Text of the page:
factors in a communication encounter. The size, layout,
temperature, and lighting of a space influence our
• Psychological: Psychological context includes the mental
and emotional factors in a communication encounter.
Stress, anxiety, and emotions are just some examples of
psychological influences that can affect our
Chair Size and Accessories:
The higher the back of
the chair, the more
power and status the
person sitting in it is
perceived to have
The ATTENTION ZONE
Those sitting in the 'funnel' gave the most amount of participation, interacted most
with the presenter and had the highest recall about what was being discussed. Those
who participated the least sat in the back or to the sides, tended to be more negative
or confrontational and had the lowest recall. The rear positions also allow a delegate
a greater opportunity to doodle, sleep or escape.
The corner position
This position is used by people who are engaged in friendly, casual conversation.
The Co-Operative Position
This is one of the best positions for presenting your case and having it accepted
because it allows good eye contact and the opportunity for mirroring.
The Co-Operative Position(introducing a third person)
This allows the salesperson to
be'on the client's side' and to ask
the technician questions on
behalf of the client.
The Competitive & Defensive position
Sitting across the table from a person can create a defensive, competitive
atmosphere and can lead to each party taking a firm stand on his point of view
because the table becomes a solid barrier between both parties.
The Independent Position
This is taken by people when they don't want to interact with each other.
The Square Table
Square tables are ideal for having short, to-the-point conversations or for creating
superior or subordinate relationships.
Keeping two people involved
This technique lets B feel involved in the conversation and is particularly useful if you
need to have B on side with you.(A asks question and B remains silent)
• In general gifts are given at Chinese new year ,weddings,
births & birthdays
• The Chinese like food & a nice food basket will be a great
• Don’t wrap gifts in White ,Blue or Black paper
• Four is unlucky and eight is lucky
• Present gifts with two hands
• Gifts are not opened when received
• Gifts may be refused three times before they are accepted
• Small gifts are generally acceptable on birthdays & Christmas
• If invited to someone’e home for dinner ,it’s polite to bring a box of
chocolates or flowers to the hostess.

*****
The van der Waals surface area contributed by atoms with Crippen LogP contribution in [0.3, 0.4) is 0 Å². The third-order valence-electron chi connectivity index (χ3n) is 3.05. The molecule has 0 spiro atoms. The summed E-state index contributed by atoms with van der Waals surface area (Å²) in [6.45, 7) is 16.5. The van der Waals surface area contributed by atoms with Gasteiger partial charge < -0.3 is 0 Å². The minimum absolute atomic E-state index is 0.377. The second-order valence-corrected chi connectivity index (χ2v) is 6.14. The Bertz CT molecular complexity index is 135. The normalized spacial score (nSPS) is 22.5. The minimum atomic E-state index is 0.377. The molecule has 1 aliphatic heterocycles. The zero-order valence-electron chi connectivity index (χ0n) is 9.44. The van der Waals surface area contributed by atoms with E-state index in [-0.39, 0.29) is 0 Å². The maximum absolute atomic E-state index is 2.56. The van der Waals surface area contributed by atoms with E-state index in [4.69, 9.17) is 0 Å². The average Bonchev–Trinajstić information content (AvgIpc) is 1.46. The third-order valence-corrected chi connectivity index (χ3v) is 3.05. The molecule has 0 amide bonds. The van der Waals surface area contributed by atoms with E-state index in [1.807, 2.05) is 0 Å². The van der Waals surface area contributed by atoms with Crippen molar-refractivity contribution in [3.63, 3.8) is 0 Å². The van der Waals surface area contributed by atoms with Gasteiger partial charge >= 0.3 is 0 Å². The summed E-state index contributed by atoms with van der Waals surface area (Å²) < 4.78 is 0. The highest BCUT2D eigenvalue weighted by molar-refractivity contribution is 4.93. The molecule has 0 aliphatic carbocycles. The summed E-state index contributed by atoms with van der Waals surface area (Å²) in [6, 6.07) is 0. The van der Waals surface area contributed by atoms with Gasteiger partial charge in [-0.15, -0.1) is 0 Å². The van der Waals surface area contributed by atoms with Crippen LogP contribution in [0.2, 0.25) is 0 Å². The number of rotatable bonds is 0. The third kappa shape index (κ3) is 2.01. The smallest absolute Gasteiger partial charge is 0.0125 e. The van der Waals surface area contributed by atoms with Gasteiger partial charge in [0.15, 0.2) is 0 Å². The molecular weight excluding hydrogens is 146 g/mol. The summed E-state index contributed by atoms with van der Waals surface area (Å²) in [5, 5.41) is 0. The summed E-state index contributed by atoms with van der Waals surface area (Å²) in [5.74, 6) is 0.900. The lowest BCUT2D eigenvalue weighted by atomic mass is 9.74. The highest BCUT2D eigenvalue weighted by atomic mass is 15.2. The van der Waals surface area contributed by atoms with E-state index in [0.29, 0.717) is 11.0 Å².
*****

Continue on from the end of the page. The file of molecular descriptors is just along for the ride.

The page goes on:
• A bottle of good wine is appreciated
• Gifts are opened when they are received
• Gifts are generally accepted for birthdays, anniversaries and major holidays ,
such as Christmas
• Gift can be as simple as a card
• Gift giving is not an elaborate event except at Christmas
• If invited to someone’s home for dinner ,it’s polite to bring a box of chocolates
,a bottle of wine, a potted plant or flowers to the hostess.
• Gifts are opened when they are received
• Giving a gift is highly ritualistic and meaningful
• The ceremony of presenting a gift and the way it is wrapped
is important(Pastel colors)
• Gifts are given on many occasions. Good quality of
chocolates or small cakes is a good idea. Don't give Lilies,
Lotus blossoms and with flowers as the are associated with
funeral; also potted plants associated with sickness.
• A bonsai tree is always acceptable.
• Give items in odd numbers but not nine.
• Gifts are not opened when received
• If you are invited to a german house ,carry a gift such as
chocolates or flower
• Yellow rose and tea roses are well received.
• Don’t give Red roses as it signifies romantic intentions.
• Avoid giving lilies as they are used in funerals.
• If you bring a wine ,it should be imported(french ,
italian)….giving german wine is considered as insult
• Gift giving is customary in India, and is seen as a sign of friendship.
However, it is generally not expected at the first meeting.
• It is advisable not to give expensive gifts, unless you are very close to
the person. Since Indians try to reciprocate a gift, if it is too expensive,
it can cause embarrassment for the recipient.
• Use red, yellow, green or blue coloured wrapping paper. White and
black colors are considered inauspicious.
• Normally, gifts are not opened in the presence of the giver. However,
sometimes your Indian host may insist on your opening the gift, and
would expect appreciation for his/her choice.
• If you are visiting an Indian during a festival, it is customary to carry a
box of sweets.
• If you are giving money as a gift, do remember that 11, 51, 101, 501,
etc. are considered auspicious numbers.
• Avoid giving leather or alcohol.